THE WEEK-HANSA Research Survey 2018 could not have come at a better time, with school leavers embarking on their higher education journey (‘Perfect blend’, June 17). In today’s challenging times, learning in silos and getting micro-level expertise do not give one as many opportunities as an inter-disciplinary approach to learning. It also does not satisfy the curious young minds bubbling with varied ideas.
It is heartening to read about colleges offering choices across the traditional learning streams and supplementing it with community service programmes to prepare for the right type of citizens with broad mental horizons.
I am happy to see that more colleges are focusing on counselling their students. Many students don’t know what to do after graduation. So, it is important that they are guided in that direction. Teachers should sit one-to-one with students and find out about their interests and tell them what needs to be done and how it is to be done.
Don’t normal people masturbate? Then why should we have problems on seeing an actor masturbate on screen (‘Point blank’, June 17). Swara Bhaskar did full justice to her role in Veere Di Wedding. Some people are jobless, and all they do is poke their nose into everything.
Why call Japanese doll?
Anita Pratap speaks about Yeonmi Park, the North Korean defector, activist, and woman of strength and defiance, who experienced and endured so much pain and trauma (‘Sound bite’, June 17). Pratap, however, describes her as “a delicate Japanese doll”. I am astounded and horrified at how a renowned journalist could describe such a powerful and strong woman as delicate, and compare her to a “Japanese doll”.
Pratap seems to be knowledgable on how Park is actually a North Korean, and choosing to illustrate her race as a completely different one seems incredibly incorrect and politically insensitive.
The elections in Madhya Pradesh, Rajasthan and Chhattisgarh would indicate which way the wind is blowing (‘All hands on deck’, June 17). The opposition has put up a united front to beat the BJP in a few by-elections, but it is not enough.
It would need more such workable alliances and stronger show of strength to wrest the initiative from the BJP. The Congress has already joined hands with the BSP in Madhya Pradesh, which is a good beginning towards a viable alternative.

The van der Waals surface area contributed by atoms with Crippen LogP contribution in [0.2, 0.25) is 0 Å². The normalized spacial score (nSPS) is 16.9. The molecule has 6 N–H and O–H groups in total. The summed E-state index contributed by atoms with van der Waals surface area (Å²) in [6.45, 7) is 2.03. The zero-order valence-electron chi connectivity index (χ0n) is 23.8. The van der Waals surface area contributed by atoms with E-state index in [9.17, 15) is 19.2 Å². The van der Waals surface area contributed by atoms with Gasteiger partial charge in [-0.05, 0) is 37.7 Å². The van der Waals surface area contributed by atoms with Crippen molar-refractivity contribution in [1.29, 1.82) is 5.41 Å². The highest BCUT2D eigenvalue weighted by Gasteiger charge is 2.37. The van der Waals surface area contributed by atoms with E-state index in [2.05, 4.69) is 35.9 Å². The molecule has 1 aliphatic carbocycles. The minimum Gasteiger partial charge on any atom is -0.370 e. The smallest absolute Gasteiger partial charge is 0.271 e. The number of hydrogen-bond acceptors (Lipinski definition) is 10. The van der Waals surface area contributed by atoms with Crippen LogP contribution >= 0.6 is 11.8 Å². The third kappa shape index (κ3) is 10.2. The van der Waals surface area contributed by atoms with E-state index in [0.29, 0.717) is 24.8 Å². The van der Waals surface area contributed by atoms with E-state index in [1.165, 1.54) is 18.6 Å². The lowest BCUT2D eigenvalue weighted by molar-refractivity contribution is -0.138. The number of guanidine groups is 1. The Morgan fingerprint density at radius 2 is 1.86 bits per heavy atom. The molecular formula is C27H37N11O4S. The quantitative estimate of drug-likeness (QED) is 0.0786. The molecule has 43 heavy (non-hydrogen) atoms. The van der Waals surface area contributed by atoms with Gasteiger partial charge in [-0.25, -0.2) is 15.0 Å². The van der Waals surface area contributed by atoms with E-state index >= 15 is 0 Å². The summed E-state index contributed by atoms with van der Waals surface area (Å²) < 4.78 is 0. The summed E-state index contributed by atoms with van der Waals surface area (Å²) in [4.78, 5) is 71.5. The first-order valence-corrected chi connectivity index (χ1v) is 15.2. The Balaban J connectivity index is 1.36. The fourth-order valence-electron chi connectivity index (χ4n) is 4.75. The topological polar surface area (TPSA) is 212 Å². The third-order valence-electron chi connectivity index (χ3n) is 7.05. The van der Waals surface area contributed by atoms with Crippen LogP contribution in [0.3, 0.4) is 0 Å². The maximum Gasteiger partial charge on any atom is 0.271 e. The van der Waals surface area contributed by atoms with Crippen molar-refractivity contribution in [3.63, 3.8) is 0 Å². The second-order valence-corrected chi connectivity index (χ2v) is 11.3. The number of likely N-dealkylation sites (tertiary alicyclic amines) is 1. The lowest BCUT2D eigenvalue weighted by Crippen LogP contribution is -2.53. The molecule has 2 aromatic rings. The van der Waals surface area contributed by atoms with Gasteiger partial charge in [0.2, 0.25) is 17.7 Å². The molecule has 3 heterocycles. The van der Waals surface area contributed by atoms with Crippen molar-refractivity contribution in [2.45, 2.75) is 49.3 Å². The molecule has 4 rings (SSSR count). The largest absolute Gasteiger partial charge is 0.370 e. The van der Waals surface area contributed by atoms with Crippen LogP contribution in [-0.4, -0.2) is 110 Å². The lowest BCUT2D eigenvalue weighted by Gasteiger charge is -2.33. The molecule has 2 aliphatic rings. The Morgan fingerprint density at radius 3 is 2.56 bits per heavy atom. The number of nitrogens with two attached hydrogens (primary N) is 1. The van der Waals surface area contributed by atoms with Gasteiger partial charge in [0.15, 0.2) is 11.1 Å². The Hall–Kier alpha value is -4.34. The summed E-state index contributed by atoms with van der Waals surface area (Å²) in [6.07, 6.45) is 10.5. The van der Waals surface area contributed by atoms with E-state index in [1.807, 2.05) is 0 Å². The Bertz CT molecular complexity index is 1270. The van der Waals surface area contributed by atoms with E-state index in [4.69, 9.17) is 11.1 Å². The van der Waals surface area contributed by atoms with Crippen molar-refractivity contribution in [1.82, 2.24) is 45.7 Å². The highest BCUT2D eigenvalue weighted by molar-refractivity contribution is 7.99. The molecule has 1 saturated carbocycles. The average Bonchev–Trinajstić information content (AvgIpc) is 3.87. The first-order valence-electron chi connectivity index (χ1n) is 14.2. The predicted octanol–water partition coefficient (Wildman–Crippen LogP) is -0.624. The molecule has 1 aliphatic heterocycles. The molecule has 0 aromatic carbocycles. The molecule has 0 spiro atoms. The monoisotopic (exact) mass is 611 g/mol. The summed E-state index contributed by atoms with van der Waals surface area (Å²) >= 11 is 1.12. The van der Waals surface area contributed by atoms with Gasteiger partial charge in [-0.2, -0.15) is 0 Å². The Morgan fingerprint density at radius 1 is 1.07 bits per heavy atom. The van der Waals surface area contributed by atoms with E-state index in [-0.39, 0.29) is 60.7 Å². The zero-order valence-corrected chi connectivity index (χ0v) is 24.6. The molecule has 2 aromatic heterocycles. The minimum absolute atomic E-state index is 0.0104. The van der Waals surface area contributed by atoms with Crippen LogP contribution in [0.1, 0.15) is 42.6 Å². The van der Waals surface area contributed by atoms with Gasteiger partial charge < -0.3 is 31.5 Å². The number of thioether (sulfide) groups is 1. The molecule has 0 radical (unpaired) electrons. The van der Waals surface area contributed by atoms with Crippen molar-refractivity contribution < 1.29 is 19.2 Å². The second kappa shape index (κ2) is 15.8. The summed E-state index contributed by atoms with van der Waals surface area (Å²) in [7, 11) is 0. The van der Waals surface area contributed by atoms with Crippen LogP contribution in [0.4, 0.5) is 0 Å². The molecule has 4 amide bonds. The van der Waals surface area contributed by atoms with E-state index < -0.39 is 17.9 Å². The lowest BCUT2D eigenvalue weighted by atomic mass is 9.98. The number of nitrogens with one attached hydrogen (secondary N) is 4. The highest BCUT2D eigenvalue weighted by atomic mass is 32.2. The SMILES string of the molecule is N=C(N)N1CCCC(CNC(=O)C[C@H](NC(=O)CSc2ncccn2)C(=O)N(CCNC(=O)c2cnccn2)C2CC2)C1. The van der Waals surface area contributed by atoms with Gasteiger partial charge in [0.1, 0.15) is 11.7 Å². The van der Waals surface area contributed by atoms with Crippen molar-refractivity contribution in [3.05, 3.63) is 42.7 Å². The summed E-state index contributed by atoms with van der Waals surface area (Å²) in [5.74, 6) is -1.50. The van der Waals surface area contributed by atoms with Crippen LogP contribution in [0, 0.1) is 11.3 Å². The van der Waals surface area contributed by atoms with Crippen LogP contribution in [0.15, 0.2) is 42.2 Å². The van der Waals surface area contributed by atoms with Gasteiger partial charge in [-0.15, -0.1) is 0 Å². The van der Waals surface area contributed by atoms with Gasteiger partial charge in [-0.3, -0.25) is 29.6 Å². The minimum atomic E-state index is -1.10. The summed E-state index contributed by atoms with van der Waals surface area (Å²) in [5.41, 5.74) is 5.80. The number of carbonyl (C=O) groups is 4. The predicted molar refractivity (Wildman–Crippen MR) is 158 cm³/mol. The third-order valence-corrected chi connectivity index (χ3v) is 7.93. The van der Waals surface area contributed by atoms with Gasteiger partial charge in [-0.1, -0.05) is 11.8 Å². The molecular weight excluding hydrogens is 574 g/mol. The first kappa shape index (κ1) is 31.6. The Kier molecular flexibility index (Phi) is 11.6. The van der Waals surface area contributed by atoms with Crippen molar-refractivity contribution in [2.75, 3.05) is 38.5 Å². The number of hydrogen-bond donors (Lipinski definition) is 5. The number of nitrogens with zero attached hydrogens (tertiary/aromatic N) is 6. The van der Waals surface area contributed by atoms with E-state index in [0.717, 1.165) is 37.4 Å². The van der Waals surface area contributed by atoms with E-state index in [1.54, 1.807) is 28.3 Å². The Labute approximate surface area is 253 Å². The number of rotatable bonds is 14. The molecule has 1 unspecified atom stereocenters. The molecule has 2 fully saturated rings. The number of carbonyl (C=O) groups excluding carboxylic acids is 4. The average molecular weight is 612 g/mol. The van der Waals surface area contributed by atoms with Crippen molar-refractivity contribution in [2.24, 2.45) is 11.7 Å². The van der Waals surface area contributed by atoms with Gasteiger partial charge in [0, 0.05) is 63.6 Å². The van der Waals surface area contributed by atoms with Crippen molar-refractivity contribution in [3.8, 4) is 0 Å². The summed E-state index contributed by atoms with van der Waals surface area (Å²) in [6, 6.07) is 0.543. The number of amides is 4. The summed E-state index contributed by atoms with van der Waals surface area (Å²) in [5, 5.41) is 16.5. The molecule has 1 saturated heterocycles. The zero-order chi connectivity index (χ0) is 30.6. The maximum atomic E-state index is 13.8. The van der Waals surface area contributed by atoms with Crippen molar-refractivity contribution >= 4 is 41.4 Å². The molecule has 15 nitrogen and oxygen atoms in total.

For the BJP, the star campaigners remain Narendra Modi and Amit Shah. It is difficult, though not impossible, for Shivraj Singh Chouhan to ward off the anti-incumbency factor. The Congress in Madhya Pradesh has to put up a strong united front with the main leaders burying their differences for the party’s sake.
Mere Modi bashing will not help. The Congress has to put forth its plan on how it would develop Madhya Pradesh if it comes to power.
The recently concluded Karnataka elections is just an indicator on how a regional party could affect the fortunes of mainstream political parties.
It suits all political parties to have lawyer-politicians (‘Party + practice’, June 17). Ideally, a lawyer, once he turns an active politician, should stop practicing in courts. Legislators should not double as advocates. In such cases, there is a visible conflict of interest. Many MLAs and MPs, who get privileges, also appear against the government in courts, which is rather strange.
It is too early to consider Tejashwi Yadav as a sort of saviour and crowd puller; just winning a few elections is not enough (‘I cannot even think of working with Nitish Kumar again’, June 17). Narendra Modi will go all out against Lalu Prasad and his family. The sins committed by Lalu over the years will take its time to fade away from people’s memories. The only way out for Lalu and family to combat corruption is to play the caste card, which has so far been successful in Bihar. But the RJD has a serious image issue. Everyone will realise it one day.
For his party
Rajinikanth’s films from now will have a social message and he would, in some manner, through his films, help build his party’s organisational machinery (‘Wary warrior’, June 17). Rajini is no longer that interested in entertaining the audience, but he is forcing them to engage in a political conversation.
Her tacit admission
Barkha Dutt should not suggest that being apolitical also implies not being truly national (‘Last word’, June 10). The only saving grace in Dutt’s belief that “soldiers should not be netas” is her tacit admission that surgical strikes against Pakistan did take place and was not a canard perpetrated by “sadak ka goonda”.
We should leave it to the soldiers on what they want to do once they leave service. It is only in politics that we can bring change in society as a whole. So, why should there be unnecessary restrictions on soldiers in this case?
It is a silver lining for the government to be aiming at inducting 36 more Rafale jets into the Air Force (‘Rafale delivery will commence in September 2019’, June 17). The IAF ranks fourth among the air forces of the world. But, it requires a few more fighter squadrons to fight a two-front war. The IAF will be well equipped in four years, after the induction of the Rafale jets.
Defence Minister Nirmala Sitharaman has rightly praised the IAF for carrying out a major exercise like the Gagan Shakti without any hiccups. Assurance of delivery of Rafale jets as per schedule will further boost the IAF. It will go a long way in shaping the country’s defence preparedness. Besides, early procurement of other defence requirements, especially artillery guns and its ammunition, will boost efficiency.
Though we have achieved substantial progress in rocket technology, we lack the provisioning of basic arms and armaments.